The Senate has backed a motion from Greens senator Jordon Steele-John to improve Australia’s privacy regulations and bring local laws up to the level of the European Union.
Steele-John today moved that the federal government strengthen the protections in the Privacy Act, which he said were “woefully inadequate”.
He called on the government to “consider the impact of Australia’s insufficient and outdated privacy laws”, looking at the General Data Protection Regulation (GDPR) as a model of “as a potential model for privacy protection”.
The GDPR will come into effect on May 25, and is one of the single biggest shake-up of privacy rules since 1995.
Steele-John first put the motion to the Senate in March, but it was opposed.
But in light of the of the Cambridge Analytics Facebook data scandal, the Senate today passed the motion.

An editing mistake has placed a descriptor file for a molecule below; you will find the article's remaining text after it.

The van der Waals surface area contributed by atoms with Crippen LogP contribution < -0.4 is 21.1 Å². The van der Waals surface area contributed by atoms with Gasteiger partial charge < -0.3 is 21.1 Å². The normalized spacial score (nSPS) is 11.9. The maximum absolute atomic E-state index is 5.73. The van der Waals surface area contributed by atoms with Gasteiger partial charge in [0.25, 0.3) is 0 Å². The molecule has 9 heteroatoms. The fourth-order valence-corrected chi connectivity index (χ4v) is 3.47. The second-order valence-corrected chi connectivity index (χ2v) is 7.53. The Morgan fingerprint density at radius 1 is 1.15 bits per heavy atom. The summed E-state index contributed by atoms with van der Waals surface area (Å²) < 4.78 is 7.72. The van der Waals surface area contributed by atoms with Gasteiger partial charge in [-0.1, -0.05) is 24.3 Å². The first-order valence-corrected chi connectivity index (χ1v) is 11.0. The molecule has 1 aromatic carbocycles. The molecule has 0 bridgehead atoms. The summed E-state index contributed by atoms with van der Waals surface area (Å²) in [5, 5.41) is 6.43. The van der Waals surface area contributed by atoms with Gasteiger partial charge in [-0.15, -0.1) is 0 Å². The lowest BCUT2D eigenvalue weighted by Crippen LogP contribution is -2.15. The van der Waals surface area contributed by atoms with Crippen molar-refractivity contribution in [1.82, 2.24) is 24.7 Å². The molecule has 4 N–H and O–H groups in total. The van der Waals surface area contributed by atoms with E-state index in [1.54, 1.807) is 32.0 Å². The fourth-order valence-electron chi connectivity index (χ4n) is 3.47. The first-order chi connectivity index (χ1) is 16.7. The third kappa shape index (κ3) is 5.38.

“I am heartened that the Senate has now backflipped on their earlier position and supported, in principle, a move towards the European standard of online privacy protection and current world best practice,” he said.
“There is need for urgent review of privacy regulations in Australia, including the collection, storage, and use of personal information by government, corporations and other entities particularly with respect to its impact on the integrity of our democracy.”